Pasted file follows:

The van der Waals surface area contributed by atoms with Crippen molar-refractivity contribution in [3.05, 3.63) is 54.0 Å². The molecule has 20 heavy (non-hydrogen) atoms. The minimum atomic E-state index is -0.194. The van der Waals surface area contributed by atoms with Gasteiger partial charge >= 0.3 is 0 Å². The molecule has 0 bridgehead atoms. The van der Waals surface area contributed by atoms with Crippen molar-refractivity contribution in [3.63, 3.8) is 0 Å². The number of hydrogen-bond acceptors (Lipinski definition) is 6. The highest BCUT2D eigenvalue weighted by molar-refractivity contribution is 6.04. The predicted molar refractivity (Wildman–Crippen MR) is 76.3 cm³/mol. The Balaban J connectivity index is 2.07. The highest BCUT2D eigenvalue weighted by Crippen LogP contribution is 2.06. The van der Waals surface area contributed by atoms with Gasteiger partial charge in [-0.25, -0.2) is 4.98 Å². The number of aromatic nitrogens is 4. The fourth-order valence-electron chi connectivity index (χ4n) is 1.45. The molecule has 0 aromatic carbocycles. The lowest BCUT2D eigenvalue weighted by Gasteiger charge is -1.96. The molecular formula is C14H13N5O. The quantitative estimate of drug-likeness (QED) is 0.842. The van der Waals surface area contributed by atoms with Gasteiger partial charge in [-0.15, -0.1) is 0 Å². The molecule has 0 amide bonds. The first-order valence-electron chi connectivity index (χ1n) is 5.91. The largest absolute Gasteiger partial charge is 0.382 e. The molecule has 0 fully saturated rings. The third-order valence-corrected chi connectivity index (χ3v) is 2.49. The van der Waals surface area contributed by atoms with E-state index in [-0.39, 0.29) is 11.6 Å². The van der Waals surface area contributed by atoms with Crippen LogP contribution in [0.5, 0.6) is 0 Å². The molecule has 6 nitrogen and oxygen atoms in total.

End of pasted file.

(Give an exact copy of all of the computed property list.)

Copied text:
The van der Waals surface area contributed by atoms with Crippen molar-refractivity contribution in [3.05, 3.63) is 54.0 Å². The molecule has 20 heavy (non-hydrogen) atoms. The minimum atomic E-state index is -0.194. The van der Waals surface area contributed by atoms with Gasteiger partial charge >= 0.3 is 0 Å². The molecule has 0 bridgehead atoms. The van der Waals surface area contributed by atoms with Crippen molar-refractivity contribution in [3.63, 3.8) is 0 Å². The number of hydrogen-bond acceptors (Lipinski definition) is 6. The highest BCUT2D eigenvalue weighted by molar-refractivity contribution is 6.04. The predicted molar refractivity (Wildman–Crippen MR) is 76.3 cm³/mol. The Balaban J connectivity index is 2.07. The highest BCUT2D eigenvalue weighted by Crippen LogP contribution is 2.06. The van der Waals surface area contributed by atoms with Gasteiger partial charge in [-0.25, -0.2) is 4.98 Å². The number of aromatic nitrogens is 4. The fourth-order valence-electron chi connectivity index (χ4n) is 1.45. The molecule has 0 aromatic carbocycles. The lowest BCUT2D eigenvalue weighted by Gasteiger charge is -1.96. The molecular formula is C14H13N5O. The quantitative estimate of drug-likeness (QED) is 0.842. The van der Waals surface area contributed by atoms with Gasteiger partial charge in [-0.15, -0.1) is 0 Å². The molecule has 0 amide bonds. The first-order valence-electron chi connectivity index (χ1n) is 5.91. The largest absolute Gasteiger partial charge is 0.382 e. The molecule has 0 fully saturated rings. The third-order valence-corrected chi connectivity index (χ3v) is 2.49. The van der Waals surface area contributed by atoms with E-state index in [-0.39, 0.29) is 11.6 Å². The van der Waals surface area contributed by atoms with Crippen LogP contribution in [0.5, 0.6) is 0 Å². The molecule has 6 nitrogen and oxygen atoms in total.